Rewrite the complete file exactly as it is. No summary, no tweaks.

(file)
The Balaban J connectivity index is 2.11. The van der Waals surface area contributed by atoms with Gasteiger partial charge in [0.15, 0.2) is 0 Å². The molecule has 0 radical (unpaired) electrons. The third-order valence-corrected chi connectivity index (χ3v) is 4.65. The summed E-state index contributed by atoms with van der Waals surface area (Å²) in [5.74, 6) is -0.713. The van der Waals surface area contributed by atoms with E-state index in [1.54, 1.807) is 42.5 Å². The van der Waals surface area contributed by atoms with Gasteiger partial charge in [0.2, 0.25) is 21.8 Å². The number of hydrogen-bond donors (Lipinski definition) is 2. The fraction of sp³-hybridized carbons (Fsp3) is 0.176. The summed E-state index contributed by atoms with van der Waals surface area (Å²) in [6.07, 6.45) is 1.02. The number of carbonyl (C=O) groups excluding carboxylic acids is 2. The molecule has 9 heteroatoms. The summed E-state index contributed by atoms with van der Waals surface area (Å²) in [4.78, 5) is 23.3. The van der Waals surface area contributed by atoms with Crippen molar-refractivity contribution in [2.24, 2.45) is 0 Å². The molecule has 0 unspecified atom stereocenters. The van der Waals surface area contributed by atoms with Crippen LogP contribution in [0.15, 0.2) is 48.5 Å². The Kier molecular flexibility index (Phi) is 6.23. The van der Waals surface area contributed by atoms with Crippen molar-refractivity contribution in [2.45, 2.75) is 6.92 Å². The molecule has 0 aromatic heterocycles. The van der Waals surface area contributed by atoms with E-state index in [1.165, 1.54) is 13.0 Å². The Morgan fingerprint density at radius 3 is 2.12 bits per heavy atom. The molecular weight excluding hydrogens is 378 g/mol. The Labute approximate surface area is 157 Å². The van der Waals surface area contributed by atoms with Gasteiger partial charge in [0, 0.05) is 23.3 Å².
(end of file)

The Balaban J connectivity index is 2.11. The van der Waals surface area contributed by atoms with Gasteiger partial charge in [0.15, 0.2) is 0 Å². The molecule has 0 radical (unpaired) electrons. The third-order valence-corrected chi connectivity index (χ3v) is 4.65. The summed E-state index contributed by atoms with van der Waals surface area (Å²) in [5.74, 6) is -0.713. The van der Waals surface area contributed by atoms with E-state index in [1.54, 1.807) is 42.5 Å². The van der Waals surface area contributed by atoms with Gasteiger partial charge in [0.2, 0.25) is 21.8 Å². The number of hydrogen-bond donors (Lipinski definition) is 2. The fraction of sp³-hybridized carbons (Fsp3) is 0.176. The summed E-state index contributed by atoms with van der Waals surface area (Å²) in [6.07, 6.45) is 1.02. The number of carbonyl (C=O) groups excluding carboxylic acids is 2. The molecule has 9 heteroatoms. The summed E-state index contributed by atoms with van der Waals surface area (Å²) in [4.78, 5) is 23.3. The van der Waals surface area contributed by atoms with Crippen molar-refractivity contribution in [2.24, 2.45) is 0 Å². The molecule has 0 unspecified atom stereocenters. The van der Waals surface area contributed by atoms with Crippen LogP contribution in [0.15, 0.2) is 48.5 Å². The Kier molecular flexibility index (Phi) is 6.23. The van der Waals surface area contributed by atoms with Crippen molar-refractivity contribution in [2.45, 2.75) is 6.92 Å². The molecule has 0 aromatic heterocycles. The van der Waals surface area contributed by atoms with E-state index in [1.165, 1.54) is 13.0 Å². The Morgan fingerprint density at radius 3 is 2.12 bits per heavy atom. The molecular weight excluding hydrogens is 378 g/mol. The Labute approximate surface area is 157 Å². The van der Waals surface area contributed by atoms with Gasteiger partial charge in [0, 0.05) is 23.3 Å².